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Alanine transaminase

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Title: Alanine transaminase  
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Subject: Elevated transaminases, Liver function tests, Reference ranges for blood tests, Hepatitis, Branched chain aminotransferase
Collection: Biomarkers, Ec 2.6.1, Enzymes, Hepatology, Liver Function Tests
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Alanine transaminase

glutamic-pyruvate transaminase
Identifiers
Symbol GPT
Entrez 2875
HUGO 4552
OMIM 138200
RefSeq NM_005309
UniProt P24298
Other data
EC number 2.6.1.2
Locus Chr. 8 q24.2-qter
Alanine transaminase
Identifiers
EC number 2.6.1.2
CAS number 9000-86-6
Databases
IntEnz IntEnz view
BRENDA BRENDA entry
ExPASy NiceZyme view
KEGG KEGG entry
MetaCyc metabolic pathway
PRIAM profile
PDB structures RCSB PDB PDBe PDBsum
Gene Ontology AmiGO / EGO

Alanine transaminase (ALT) is a transaminase enzyme (EC 2.6.1.2). It is also called alanine aminotransferase (ALAT) and was formerly called serum glutamate-pyruvate transaminase (SGPT) or serum glutamic-pyruvic transaminase (SGPT). ALT is found in plasma and in various body tissues, but is most common in the liver. It catalyzes the two parts of the alanine cycle. Serum ALT level, serum AST (aspartate transaminase) level, and their ratio (AST/ALT ratio) are commonly measured clinically as biomarkers for liver health. The tests are part of blood panels.

Contents

  • Function 1
  • Clinical significance 2
    • Elevated levels 2.1
  • See also 3
  • References 4
  • External links 5

Function

ALT catalyzes the transfer of an amino group from L-alanine to α-ketoglutarate, the products of this reversible transamination reaction being pyruvate and L-glutamate.

L-glutamate + pyruvate α-ketoglutarate + L-alanine
Alanine transaminase

ALT (and all transaminases) require the coenzyme pyridoxal phosphate, which is converted into pyridoxamine in the first phase of the reaction, when an amino acid is converted into a keto acid.

Clinical significance

ALT is commonly measured clinically as a part of a diagnostic evaluation of hepatocellular injury, to determine liver health. When used in diagnostics, it is almost always measured in international units/liter (IU/L).[1][2] While sources vary on specific reference range values for patients, 10-40 IU/L is the standard reference range for experimental studies.[1] Alanine transaminase shows a marked diurnal variation.

The ratio of ALT to AST (aspartate transaminase) also has clinical significance.

Elevated levels

Test results should always be interpreted using the reference range from the laboratory that produced the result. However typical reference intervals for ALT are:

Patient type Reference ranges[3]
Female ≤ 34 IU/L
Male ≤ 52 IU/L

Significantly elevated levels of ALT (SGPT) often suggest the existence of other medical problems such as viral hepatitis, diabetes, congestive heart failure, liver damage, bile duct problems, infectious mononucleosis, or myopathy, so ALT is commonly used as a way of screening for liver problems. Elevated ALT may also be caused by dietary choline deficiency. However, elevated levels of ALT do not automatically mean that medical problems exist. Fluctuation of ALT levels is normal over the course of the day, and they can also increase in response to strenuous physical exercise.[4]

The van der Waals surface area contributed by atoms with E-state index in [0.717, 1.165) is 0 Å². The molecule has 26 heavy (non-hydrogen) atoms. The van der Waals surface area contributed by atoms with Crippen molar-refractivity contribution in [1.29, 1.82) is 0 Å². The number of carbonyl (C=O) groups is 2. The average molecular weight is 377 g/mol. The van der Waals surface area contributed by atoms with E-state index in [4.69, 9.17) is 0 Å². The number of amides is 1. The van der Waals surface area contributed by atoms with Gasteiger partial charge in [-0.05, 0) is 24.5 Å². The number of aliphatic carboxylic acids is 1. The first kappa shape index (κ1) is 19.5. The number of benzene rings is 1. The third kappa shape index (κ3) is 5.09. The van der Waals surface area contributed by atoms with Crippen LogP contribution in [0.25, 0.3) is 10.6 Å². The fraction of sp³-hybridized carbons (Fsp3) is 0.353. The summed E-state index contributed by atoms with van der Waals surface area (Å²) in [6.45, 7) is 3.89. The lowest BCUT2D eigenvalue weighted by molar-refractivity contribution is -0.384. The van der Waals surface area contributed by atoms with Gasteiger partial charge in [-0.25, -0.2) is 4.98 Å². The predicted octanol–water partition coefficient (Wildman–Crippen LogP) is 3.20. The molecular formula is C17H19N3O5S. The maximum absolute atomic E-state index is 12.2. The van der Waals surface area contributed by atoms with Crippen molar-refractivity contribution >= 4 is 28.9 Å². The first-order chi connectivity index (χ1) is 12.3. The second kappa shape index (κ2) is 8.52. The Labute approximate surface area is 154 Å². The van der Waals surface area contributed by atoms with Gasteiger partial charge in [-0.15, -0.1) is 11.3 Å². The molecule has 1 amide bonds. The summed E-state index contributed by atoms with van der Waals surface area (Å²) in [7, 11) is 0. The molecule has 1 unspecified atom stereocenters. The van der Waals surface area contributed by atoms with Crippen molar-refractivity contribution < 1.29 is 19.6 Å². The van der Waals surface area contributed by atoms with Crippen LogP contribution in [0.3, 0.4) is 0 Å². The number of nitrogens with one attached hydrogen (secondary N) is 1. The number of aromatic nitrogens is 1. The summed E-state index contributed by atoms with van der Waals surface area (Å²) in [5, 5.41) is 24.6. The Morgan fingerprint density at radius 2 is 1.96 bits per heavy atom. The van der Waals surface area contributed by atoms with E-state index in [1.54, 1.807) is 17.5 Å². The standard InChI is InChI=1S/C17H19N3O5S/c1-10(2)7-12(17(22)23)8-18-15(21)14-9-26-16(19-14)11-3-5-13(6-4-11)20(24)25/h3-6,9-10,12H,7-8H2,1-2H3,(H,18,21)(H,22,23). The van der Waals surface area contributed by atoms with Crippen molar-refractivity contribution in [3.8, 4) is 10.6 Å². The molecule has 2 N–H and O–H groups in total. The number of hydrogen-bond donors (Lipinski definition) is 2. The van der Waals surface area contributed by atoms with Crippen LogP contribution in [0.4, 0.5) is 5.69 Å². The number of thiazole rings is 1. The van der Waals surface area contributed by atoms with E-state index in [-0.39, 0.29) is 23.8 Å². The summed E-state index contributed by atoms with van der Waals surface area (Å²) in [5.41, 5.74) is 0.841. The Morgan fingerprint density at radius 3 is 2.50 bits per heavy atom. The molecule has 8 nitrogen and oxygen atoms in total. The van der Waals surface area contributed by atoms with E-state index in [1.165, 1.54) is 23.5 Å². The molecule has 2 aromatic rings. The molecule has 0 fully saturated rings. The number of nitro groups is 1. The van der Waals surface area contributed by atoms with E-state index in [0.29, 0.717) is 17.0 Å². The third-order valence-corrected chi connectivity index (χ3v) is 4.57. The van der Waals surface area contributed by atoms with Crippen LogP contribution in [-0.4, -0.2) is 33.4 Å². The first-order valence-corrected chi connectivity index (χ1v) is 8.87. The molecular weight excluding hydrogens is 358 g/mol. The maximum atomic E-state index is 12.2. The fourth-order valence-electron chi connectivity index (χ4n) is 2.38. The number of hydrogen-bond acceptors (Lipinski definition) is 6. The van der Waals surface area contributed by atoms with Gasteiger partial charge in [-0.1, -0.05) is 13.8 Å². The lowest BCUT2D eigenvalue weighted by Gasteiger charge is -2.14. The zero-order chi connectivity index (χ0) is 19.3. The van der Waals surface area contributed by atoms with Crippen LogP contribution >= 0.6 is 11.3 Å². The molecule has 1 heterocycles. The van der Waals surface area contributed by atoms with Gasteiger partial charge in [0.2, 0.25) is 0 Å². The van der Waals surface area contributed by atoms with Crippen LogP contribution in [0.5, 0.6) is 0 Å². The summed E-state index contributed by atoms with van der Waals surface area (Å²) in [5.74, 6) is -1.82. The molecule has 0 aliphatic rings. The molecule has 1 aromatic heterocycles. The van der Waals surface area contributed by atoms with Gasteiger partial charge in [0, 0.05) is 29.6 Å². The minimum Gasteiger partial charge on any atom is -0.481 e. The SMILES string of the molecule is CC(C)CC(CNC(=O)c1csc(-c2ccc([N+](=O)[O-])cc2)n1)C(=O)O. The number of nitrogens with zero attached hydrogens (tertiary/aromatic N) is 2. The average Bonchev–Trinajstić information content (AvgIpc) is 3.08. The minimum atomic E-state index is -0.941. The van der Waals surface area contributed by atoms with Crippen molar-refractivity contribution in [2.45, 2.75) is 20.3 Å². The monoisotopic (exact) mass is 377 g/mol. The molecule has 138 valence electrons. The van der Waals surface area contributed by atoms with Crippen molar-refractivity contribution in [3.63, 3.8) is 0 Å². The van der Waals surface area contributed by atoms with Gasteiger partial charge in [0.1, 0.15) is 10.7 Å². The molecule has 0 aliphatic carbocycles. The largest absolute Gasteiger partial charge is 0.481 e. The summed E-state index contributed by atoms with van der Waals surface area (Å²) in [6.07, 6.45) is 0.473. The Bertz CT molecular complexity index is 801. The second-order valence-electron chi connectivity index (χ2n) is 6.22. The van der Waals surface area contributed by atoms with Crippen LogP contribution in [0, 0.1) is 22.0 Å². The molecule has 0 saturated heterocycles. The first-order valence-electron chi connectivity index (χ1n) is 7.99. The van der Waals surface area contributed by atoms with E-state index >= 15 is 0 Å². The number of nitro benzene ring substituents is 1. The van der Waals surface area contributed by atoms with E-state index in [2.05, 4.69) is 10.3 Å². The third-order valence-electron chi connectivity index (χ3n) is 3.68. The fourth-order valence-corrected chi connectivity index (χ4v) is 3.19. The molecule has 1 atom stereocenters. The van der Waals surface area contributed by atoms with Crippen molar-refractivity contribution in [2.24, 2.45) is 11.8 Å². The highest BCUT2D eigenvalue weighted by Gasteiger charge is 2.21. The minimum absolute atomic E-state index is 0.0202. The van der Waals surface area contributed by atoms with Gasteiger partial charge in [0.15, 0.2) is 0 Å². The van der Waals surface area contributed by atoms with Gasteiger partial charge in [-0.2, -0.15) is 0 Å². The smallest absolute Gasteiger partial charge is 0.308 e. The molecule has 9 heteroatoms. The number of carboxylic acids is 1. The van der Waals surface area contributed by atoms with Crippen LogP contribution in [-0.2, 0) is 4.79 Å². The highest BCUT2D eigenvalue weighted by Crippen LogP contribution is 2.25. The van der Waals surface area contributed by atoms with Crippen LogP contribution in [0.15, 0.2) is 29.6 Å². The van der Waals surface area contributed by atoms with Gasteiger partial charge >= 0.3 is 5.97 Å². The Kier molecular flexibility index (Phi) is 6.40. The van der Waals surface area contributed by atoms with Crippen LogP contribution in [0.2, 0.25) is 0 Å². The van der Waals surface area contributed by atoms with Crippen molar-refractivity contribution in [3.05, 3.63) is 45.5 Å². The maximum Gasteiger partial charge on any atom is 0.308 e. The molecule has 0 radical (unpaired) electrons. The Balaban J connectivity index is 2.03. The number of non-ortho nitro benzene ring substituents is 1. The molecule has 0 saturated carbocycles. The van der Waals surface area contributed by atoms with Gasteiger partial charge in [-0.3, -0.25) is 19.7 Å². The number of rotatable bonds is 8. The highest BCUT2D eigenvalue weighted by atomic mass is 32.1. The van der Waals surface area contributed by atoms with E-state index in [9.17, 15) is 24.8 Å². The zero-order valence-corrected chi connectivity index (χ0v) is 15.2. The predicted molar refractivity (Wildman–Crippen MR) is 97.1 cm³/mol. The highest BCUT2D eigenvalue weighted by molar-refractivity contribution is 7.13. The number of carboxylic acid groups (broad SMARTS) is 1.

When elevated ALT levels are found in the blood, the possible underlying causes can be further narrowed down by measuring other enzymes. For example, elevated ALT levels due to hepatocyte damage can be distinguished from bile duct problems by measuring alkaline phosphatase. Also, myopathy-related elevations in ALT should be suspected when the aspartate transaminase (AST) is greater than ALT; the possibility of muscle disease causing elevations in liver tests can be further explored by measuring muscle enzymes, including creatine kinase. Many drugs may elevate ALT levels, including Zileuton, omega-3-acid ethyl esters (Lovaza),[5] anti-inflammatory drugs, antibiotics, cholesterol medications, some antipsychotics such as risperidone, and anticonvulsants.. Paracetamol may also elevate ALT levels.[6]

For years, the

  • Alanine transaminase at the US National Library of Medicine Medical Subject Headings (MeSH)
  • ALT: analyte monograph; The Association for Clinical Biochemistry and Laboratory Medicine
  • Alanine aminotransferase (ALT) at Lab Tests Online

External links

  1. ^ a b Wang, CS; Chang, Ting-Tsung; Yao, Wei-Jen; Wang, Shan-Tair; Chou, Pesus (2012). "Impact of increasing alanine aminotransferase levels within normal range on incident diabetes". J Formos Med Assoc 111 (4): 201–8.  
  2. ^ Ghouri, N; Preiss, David; Sattar, Naveed (2010). "Liver enzymes, nonalcoholic fatty liver disease, and incident cardiovascular disease: a narrative review and clinical perspective of prospective data". Hepatology 52 (3): 1156–61.  
  3. ^ "Alanine aminotransferase: analyte monograph" (PDF). Association for Clinical Biochemistry and Laboratory Medicine. Retrieved 7 October 2013. 
  4. ^ Paul T. Giboney M.D., Mildly Elevated Liver Transaminase Levels in the Asymptomatic Patient, American Family Physician.
  5. ^ http://www.ncbi.nlm.nih.gov/pmc/articles/PMC2683599/?tool=pmcentrez Omega-3-acid Ethyl Esters (Lovaza) For Severe Hypertriglyceridemia, Pharmacy and Pherapeutics.
  6. ^ Watkins PB, Kaplowitz N, Slattery JT; et al. (July 2006). "Aminotransferase elevations in healthy adults receiving 4 grams of acetaminophen daily: a randomized controlled trial". JAMA: the Journal of the American Medical Association 296 (1): 87–93.  
  7. ^ Red Cross Donor Requirements

References

See also

[7]

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